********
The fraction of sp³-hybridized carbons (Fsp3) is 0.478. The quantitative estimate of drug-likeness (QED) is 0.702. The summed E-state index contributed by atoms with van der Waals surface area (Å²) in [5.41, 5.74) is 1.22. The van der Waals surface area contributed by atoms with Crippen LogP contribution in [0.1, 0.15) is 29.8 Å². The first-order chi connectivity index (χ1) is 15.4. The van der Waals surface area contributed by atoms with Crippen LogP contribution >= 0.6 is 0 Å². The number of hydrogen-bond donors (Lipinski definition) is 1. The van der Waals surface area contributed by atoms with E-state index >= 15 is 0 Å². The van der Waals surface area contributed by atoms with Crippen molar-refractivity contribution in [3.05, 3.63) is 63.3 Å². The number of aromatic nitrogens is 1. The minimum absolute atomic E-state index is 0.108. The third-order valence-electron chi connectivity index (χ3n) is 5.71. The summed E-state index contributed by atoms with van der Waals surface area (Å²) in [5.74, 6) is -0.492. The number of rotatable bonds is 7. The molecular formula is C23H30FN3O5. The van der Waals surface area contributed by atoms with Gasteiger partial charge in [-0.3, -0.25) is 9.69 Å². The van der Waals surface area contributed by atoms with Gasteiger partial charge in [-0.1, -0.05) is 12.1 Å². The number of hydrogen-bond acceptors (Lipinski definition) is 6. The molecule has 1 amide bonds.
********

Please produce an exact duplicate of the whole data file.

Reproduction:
The fraction of sp³-hybridized carbons (Fsp3) is 0.478. The quantitative estimate of drug-likeness (QED) is 0.702. The summed E-state index contributed by atoms with van der Waals surface area (Å²) in [5.41, 5.74) is 1.22. The van der Waals surface area contributed by atoms with Crippen LogP contribution in [0.1, 0.15) is 29.8 Å². The first-order chi connectivity index (χ1) is 15.4. The van der Waals surface area contributed by atoms with Crippen LogP contribution >= 0.6 is 0 Å². The number of hydrogen-bond donors (Lipinski definition) is 1. The van der Waals surface area contributed by atoms with E-state index >= 15 is 0 Å². The van der Waals surface area contributed by atoms with Crippen molar-refractivity contribution in [3.05, 3.63) is 63.3 Å². The number of aromatic nitrogens is 1. The minimum absolute atomic E-state index is 0.108. The third-order valence-electron chi connectivity index (χ3n) is 5.71. The summed E-state index contributed by atoms with van der Waals surface area (Å²) in [5.74, 6) is -0.492. The number of rotatable bonds is 7. The molecular formula is C23H30FN3O5. The van der Waals surface area contributed by atoms with Gasteiger partial charge in [-0.3, -0.25) is 9.69 Å². The van der Waals surface area contributed by atoms with Gasteiger partial charge in [-0.1, -0.05) is 12.1 Å². The number of hydrogen-bond acceptors (Lipinski definition) is 6. The molecule has 1 amide bonds.